Citing Your Sources and The Bibliography
This is an area of research that all too sadly is most often overlooked. It is also an area that most of us don't purposely ignore; we just always "mean" to go back and find our sources "sometime".
However, when you are writing a volume of text, this issue can no longer be put to the sidelines, it must be dealt with at that time. Depending on the amount of data you have accumulated and the wide variety of other researchers you have encountered over the years; your biblography pages can be short and simple or long, but not necessarily complex. This is what I hope to cover with this installment; how to make your bibliography comprehensive but not complex and overwhelming.
I personally feel that citing your sources is somewhat like staying on a diet. If it becomes too overwhelming in makeup, it logically becomes much easier to disregard it. To disregard your sources is to insult the persons that you have traded data with throughout the years as it doesn't give them the appropriate credit that they deserve for any info they have shared with you.
Bibliographies also serve a purpose for the future researcher, it gives them a starting point and also points them in a direction that has already been explored and perhaps they need not go over it again.
Citing Sources from my perspective can be done in two different ways. I will list these along with any pros or cons that I have found.
Footnotes: This is one of the most commonly used formats for citing sources. However, I personally find it disruptive to the reading pattern.
Source Index: This is becoming a commonly accepted method to use. This again can become complex in some instances.
I like to combine my source index with the Bibliography, because actually any books used are also a "source" of information so really you are dealing with the same thing.
You can again break this down into a couple of different ways of doing it. You can:
Take the volume as a whole and simply alphabetize your sources and materials
Separate your source listings by chapters; thereby giving a more exactness to just what those sources are in reference to. You will want to include in this any bible pages, record sources, other researchers, obituaries complete with newspaper's name and the date, just anything that you are gaining your data from. Don't forget to cite your own records in this listing. Always remember to list the page number from any book that you are citing also. Although much is stated about the completeness of source citing, I would not advise to include any person's email address or mailing address in a mass publication book. A short notice at the beginning can invite other researchers to further contact you for that information. You might also include a source page of other researchers tracing any given family name, again this is the only information that I would make public.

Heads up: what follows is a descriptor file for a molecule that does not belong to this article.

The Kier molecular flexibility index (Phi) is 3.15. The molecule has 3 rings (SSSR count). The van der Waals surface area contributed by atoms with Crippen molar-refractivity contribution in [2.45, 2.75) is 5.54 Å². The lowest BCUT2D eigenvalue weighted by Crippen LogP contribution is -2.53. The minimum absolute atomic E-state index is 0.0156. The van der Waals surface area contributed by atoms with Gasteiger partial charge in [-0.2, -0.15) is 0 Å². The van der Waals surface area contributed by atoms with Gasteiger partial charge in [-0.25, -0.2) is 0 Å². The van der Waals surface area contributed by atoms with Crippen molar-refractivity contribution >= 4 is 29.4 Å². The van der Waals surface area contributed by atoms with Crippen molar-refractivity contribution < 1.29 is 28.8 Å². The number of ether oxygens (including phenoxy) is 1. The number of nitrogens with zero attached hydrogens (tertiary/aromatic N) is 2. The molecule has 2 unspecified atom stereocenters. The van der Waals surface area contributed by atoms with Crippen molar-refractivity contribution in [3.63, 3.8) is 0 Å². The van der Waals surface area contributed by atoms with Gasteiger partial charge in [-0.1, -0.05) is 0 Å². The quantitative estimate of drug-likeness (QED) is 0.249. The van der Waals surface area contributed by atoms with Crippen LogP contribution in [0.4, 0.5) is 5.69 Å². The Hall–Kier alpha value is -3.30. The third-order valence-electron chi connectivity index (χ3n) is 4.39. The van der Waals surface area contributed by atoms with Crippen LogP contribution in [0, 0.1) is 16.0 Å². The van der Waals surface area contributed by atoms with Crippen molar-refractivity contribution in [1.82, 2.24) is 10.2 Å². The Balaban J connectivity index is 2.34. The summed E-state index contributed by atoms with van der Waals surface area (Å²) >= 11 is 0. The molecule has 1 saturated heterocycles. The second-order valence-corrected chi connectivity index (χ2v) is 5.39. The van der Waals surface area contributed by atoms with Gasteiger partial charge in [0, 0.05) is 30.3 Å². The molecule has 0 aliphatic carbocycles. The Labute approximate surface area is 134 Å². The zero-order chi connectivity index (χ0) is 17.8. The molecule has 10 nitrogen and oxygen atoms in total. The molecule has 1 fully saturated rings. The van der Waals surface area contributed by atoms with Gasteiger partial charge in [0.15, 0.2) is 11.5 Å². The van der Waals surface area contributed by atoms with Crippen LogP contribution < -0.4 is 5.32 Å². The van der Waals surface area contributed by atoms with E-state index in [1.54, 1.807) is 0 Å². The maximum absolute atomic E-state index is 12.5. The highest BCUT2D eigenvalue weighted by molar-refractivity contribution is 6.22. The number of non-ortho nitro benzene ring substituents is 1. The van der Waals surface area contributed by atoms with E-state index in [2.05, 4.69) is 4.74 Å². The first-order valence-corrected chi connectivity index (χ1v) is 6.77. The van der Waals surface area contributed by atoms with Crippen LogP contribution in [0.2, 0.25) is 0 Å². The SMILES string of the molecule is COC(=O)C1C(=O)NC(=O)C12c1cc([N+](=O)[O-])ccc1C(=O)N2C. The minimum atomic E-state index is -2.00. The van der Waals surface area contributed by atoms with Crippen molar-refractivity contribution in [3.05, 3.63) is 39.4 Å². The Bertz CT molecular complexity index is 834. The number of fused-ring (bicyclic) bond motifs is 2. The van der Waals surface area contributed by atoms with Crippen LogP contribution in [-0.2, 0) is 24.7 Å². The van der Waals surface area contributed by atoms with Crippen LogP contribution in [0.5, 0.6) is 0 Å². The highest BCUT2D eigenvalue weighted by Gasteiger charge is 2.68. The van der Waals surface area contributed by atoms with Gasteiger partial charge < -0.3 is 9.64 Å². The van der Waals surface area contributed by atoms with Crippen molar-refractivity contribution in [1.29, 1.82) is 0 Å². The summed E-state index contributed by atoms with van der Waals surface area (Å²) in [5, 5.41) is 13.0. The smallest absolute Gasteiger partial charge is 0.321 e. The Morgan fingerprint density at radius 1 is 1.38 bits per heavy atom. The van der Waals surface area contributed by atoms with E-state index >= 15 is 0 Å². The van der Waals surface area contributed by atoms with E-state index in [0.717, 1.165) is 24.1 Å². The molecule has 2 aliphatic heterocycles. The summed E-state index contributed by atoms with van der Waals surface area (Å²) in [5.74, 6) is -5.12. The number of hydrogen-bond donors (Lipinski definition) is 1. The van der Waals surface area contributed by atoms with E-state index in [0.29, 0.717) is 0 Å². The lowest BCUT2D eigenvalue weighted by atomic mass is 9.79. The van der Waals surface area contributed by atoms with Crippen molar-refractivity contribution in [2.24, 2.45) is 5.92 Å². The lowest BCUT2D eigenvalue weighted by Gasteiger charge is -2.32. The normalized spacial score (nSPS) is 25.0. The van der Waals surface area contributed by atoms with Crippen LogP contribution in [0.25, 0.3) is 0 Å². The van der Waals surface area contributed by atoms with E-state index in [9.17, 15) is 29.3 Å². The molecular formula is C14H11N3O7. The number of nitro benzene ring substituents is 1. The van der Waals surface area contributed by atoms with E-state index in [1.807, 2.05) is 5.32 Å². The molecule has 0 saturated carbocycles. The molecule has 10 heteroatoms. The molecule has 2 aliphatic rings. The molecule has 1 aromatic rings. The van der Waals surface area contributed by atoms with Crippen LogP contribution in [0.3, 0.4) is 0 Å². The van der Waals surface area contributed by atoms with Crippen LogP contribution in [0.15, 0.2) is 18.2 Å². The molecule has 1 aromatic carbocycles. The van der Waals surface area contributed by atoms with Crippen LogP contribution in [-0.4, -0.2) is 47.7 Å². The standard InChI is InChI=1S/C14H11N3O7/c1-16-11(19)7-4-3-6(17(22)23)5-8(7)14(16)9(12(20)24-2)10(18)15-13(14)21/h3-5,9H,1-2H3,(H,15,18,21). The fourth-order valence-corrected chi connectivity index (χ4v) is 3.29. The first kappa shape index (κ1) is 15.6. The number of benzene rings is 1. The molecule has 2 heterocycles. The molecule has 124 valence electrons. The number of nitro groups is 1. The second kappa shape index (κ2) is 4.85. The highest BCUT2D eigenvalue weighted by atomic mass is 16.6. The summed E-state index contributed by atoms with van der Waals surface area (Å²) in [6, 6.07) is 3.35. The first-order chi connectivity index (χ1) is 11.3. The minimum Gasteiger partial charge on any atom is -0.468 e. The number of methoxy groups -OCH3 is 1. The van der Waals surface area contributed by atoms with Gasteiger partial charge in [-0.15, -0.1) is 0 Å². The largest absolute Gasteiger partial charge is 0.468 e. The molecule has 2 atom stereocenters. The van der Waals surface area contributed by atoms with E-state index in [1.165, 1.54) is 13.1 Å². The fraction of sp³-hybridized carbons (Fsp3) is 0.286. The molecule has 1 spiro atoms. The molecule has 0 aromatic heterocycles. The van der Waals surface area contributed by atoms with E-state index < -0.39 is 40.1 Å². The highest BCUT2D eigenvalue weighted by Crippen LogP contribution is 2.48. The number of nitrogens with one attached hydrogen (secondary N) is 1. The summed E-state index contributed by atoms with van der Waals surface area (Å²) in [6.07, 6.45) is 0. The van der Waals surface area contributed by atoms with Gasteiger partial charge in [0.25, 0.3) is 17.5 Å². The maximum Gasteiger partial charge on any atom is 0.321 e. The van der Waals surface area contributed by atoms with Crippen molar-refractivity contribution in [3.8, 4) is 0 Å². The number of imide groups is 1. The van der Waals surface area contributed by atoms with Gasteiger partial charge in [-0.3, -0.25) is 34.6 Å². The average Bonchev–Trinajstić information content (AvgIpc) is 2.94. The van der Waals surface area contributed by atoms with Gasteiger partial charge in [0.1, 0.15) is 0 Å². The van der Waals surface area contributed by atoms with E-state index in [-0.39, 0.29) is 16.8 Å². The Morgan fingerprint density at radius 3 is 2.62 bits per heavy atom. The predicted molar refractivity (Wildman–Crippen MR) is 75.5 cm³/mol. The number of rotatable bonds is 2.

It is not always necessary to itemize your sources to death either. Let's look at a sampling entry:
McCullough Family Name
Genealogical Files of Susan Weathers
McCullough Collection of Betty Fries
Revolutionary Pension Files of John McCullough
Owen County Indiana Census Records--1830, 1840, 1850, 1860
(note: notice that I am NOT listing these census years separately, this cuts down on the amount of space the source citing takes but still includes those sources)
Death Records of Putnam County Indiana 1882-1920
Marriage Records of Pulaski County Kentucky 1780-1820
You see, it doesn't need to be complex or time consuming. This can be repeated for each different family chapter that you have. Pertaining to the photographs, you can either choose to include those in this section or have a separate listing for them entitled "Photography Credits".
With this section, as before either do the volume as a whole or separate into families.
Photo Collection of Mrs. Peggy Smith
Photo Collection of Mr. Bernard Scott
It is indeed important to cite the sources, but you can make every effort to make it more concise but still contain the same information. I realize that I may not have included every form of source material in this entry, however, I trust you to come up with just every source you can. When dealing with Wills or Deeds, make certain to also make note of just where you obtained that item from.